Social networks, being still relatively new entities, are constantly trying out new features in pursuit of new revenue streams, while eliminating any avenue that is ultimately proven fruitless in this endeavor. For an example of the latter, see Facebook's recent decision to end support for Blackberry devices and for an example of the former, there's the social network's new mobile video discovery tab called Facebook Live, which began rolling out to users today.
NVIDIA's GTC launches this week. This is a huge conference and it has doubled in size since the inaugural event in 2012. There are five big announcements at the show this week, each more interesting than the last. Let's cover the highlights of each, which take us in huge bounds to a future where what we think is real increasingly won't be and computers will increasingly do things that only humans could do before.
In a groundbreaking deal for both sides, it was announced April 5 that Twitter has secured a deal with the National Football League to stream ten of their Thursday Night Football games online.
As the Oculus Rift makes headlines for snagging big-time consumer interest, the annual investment in augmented and virtual reality companies has hit an all-time high.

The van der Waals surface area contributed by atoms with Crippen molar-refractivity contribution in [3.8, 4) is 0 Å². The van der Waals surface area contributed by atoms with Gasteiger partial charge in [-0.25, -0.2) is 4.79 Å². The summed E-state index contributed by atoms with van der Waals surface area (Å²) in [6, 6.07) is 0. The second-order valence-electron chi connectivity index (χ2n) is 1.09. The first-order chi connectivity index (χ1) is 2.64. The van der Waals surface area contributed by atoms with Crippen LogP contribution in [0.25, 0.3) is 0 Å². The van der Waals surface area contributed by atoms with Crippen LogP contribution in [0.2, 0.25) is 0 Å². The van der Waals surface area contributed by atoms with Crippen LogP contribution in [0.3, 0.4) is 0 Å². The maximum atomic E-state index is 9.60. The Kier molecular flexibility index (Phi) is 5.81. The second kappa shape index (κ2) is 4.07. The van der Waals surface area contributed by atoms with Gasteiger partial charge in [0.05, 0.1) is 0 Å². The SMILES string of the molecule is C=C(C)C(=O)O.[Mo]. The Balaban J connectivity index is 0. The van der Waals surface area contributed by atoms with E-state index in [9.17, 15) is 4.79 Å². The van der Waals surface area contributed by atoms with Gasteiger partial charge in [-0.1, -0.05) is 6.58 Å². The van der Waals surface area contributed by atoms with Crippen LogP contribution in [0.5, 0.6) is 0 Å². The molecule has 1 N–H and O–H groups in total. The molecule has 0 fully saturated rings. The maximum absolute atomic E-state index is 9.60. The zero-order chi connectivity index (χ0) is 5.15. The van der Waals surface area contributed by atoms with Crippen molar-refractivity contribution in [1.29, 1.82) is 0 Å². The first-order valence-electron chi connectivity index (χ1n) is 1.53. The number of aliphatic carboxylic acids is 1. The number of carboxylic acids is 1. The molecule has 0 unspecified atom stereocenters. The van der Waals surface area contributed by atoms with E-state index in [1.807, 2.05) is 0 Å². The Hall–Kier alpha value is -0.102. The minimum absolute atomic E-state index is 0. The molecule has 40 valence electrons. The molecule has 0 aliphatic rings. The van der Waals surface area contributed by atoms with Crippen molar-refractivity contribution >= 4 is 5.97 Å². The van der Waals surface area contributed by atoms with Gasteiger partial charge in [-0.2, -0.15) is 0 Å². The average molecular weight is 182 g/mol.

While it may have taken some time for organizations to realize the full impact of being more customer-centric, including the empowerment of their employees with the right tools, the good news in the report is that 84 percent of respondents say their organization have experienced a trend toward customers wanting a more individualized experience and 70 percent have experienced this trend from employees. The not so good news is that fewer than 20 percent give their organization an A in its ability to offer those experiences.
Network service provider Brocade recently made a move to step up its Wi-Fi operations, purchasing Ruckus Wireless for around $1.2 billion in a mix of cash and stock. It was a move that met with mixed reaction from the market, and one that may not offer much value for Brocade for a while.
Banks have a lot more to lose than money if a security measure fails. These financial institutions strive to create a relationship built on trust with their customers, and it's not one easily broken. Consumers think about changing banks as they do about moving: it's a big hassle that no one wants to deal with. But will do it without hesitation if they feel their bank has violated trust.
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